Elianna must have sat listening for hours, but even her fascination with the tiny songster eventually yielded to hunger. When she dared to rise and move away, the canary simply cocked its head and flew before her into the kitchen, landing on the table and pecked about for crumbs and pieces of grain. Clapping her hands in delight, Elianna grabbed up a crust of bread, crumbled it between her fingers, and spread it on the table for her new pet.

She never tried to cage the bird, although wishing for sturdy straws and a flat basket, she wove a small house and compartment that the canary could use as a nesting and resting area.  Lined with rags, the little bird’s waste and feathers could be confined to one part of the house. Elianna was delighted with her new companion, and soon took to calling him Dandy-Lion, for his color and his ferocious way of attacking the world each morning.

As time passed, she would occasionally wonder if she was lonely. She knew that no one lived alone, although she refused to remember the time before she woke in the cottage. Once she thought about books, and a fleeting memory of enjoying reading a fairy tale crossed her mind. When she approached the big, comfortable couch before the hearth, a volume of those sorts of stories lay in a leather binding, waiting for the evening hour and time for her to read them. A new pleasure was added to her daily routine.

In these tales, everyone lived with other people. While not all of the characters enjoyed the people that shared their lives, most folks had those they loved and those they disliked. She knew it must have been that way for her. She was very careful not to wish for any people in her life. She did not know if she wanted anyone to mar the peaceful and delightful routine that she had come to enjoy.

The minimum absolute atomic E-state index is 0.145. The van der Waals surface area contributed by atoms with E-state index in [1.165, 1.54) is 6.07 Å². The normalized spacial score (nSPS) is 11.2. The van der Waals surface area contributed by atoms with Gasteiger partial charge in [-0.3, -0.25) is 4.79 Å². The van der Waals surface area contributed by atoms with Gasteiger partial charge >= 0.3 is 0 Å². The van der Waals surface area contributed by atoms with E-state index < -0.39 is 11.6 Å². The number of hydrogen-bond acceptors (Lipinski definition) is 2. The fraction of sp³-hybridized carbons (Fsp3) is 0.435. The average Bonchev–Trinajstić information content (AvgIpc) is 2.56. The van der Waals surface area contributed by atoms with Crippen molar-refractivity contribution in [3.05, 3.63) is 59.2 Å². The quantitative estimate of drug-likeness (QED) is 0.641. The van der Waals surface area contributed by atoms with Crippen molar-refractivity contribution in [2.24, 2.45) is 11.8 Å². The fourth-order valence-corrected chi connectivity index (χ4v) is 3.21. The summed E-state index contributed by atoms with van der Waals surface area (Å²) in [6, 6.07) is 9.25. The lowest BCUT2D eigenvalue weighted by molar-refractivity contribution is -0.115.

But dogs, now, they seemed to be quite interesting. After one particularly exciting story about a very faithful and heroic canine, Elianna impetuously exclaimed, “Oh, we do need a dog, don’t you think, Dandy?”

The expected yip was heard only moments later. Elianna dashed out to her back yard to find a half-grown black and white shepherd mix of some sort pawing at the back door. She growled at Elianna, then dashed past her into the main room, sniffing for villains or wolves. Having satisfied herself that none lurked in the that part of the cottage, she tracked Elianna’s spoor into the kitchen, where she immediately began licking food crumbs off the floor.

The mistress of the cottage knelt down beside her with a bowl of water to introduce herself, and the puppy climbed into her lap. It was, of course, love at first tumble. So it was that Blaze, for the marking on her face, joined the household.

Others came, a nanny goat, a sow, a brood of chickens. Most obtained names in short order. All had some use, but mostly served to provide something for Elianna to do and gave her companionship. If she dreamed of an earlier life, she did not remember on waking.


Then things changed.  Elianna stayed up after dark one evening in the autumn time, reading a new book later than she usually did. As she finished the story, she lay back  in the comfortable couch and mused on the tale of lovers who had spent years trying to overcome obstacles and be together, at long last.

“I wonder what it would be like to have a love like that?” Elianna wondered, in a soft whisper. “To have a man to care for, and for him to care for me that much, that he would sacrifice all he has worked for, to be with me?”

She hesitated, closing her eyes.

“I think I would like that. To be loved so. For that, I would leave here. For that kind of love, I would love in return.”

With those thoughts, she fell asleep on the couch instead of her bed. She did not hear the cottage sob in anguish.